- You used the wrong form for your green card renewal application.
If your green card renewal application is denied, UCSIS will send you a letter explaining the reason for the denial. You can submit a motion to request that USCIS reconsider its decision. USCIS either will grant your request or refer your case to the Administrative Appeals Office for further review.
It should be noted that certain “conditional” green cards have only a two-year validity term, and action must be taken to “remove” their conditions and convert them to “permanent” green cards 90 days before the end of their two-year validity terms. Form I-90 is not used for such “conditional” green cards. Instead, if the “conditional” green card was issued based on marriage, you file Form I-751, and if the “conditional” green card was based on being an entrepreneur or investor, you file Form I-829.
How Long Does it Take to Renew a Green Card?
USCIS estimates that the time range for processing Form I-90 is approximately six to 14.5 months.
USCIS processing times frequently change over time, so it is recommended that a green card renewal applicant check the current processing time for Form I-90 before it is filed.
How Much Does it Cost to Renew a Green Card?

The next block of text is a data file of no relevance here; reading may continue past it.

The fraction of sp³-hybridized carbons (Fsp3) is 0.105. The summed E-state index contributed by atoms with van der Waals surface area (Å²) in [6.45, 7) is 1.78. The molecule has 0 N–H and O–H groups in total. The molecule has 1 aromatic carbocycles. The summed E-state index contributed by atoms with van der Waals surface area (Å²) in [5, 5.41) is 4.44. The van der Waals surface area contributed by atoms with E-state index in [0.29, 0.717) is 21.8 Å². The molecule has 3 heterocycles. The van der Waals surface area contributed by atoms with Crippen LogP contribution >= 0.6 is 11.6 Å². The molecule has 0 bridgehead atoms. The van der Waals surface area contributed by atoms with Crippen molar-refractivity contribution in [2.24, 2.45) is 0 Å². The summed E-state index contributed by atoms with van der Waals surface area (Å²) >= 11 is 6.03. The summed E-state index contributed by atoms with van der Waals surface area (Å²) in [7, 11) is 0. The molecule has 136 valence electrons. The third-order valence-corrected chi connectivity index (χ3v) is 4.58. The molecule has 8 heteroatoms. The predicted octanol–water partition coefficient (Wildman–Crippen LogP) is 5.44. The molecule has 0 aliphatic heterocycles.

The filing fee for Form I-90 to renew a green card is $455.
In addition, the biometric services fee in connection with renewing a green card is $85.
What Do You Do if You Have a Lost Green Card?
If you lose your green card (including if it is stolen), USCIS treats a lost green card as similar toan expired or expiring green card.
You must file Form I-90 and pay the required $455 filing fee and $85 biometric services fee.
You also need to submit with the Form I-90 a copy of your green card, if you have one, or a government-issued form of identification that includes your name, date of birth, and photograph.
What Are Other Reasons to Replace a Green Card?
In addition to expired, expiring, or lost green cards, Form I-90 is used to replace your green card in each of the following situations:
- Your green card was mutilated or destroyed;
- You receivedyour green card before you were 14 years old and now you have reached your 14th birthday;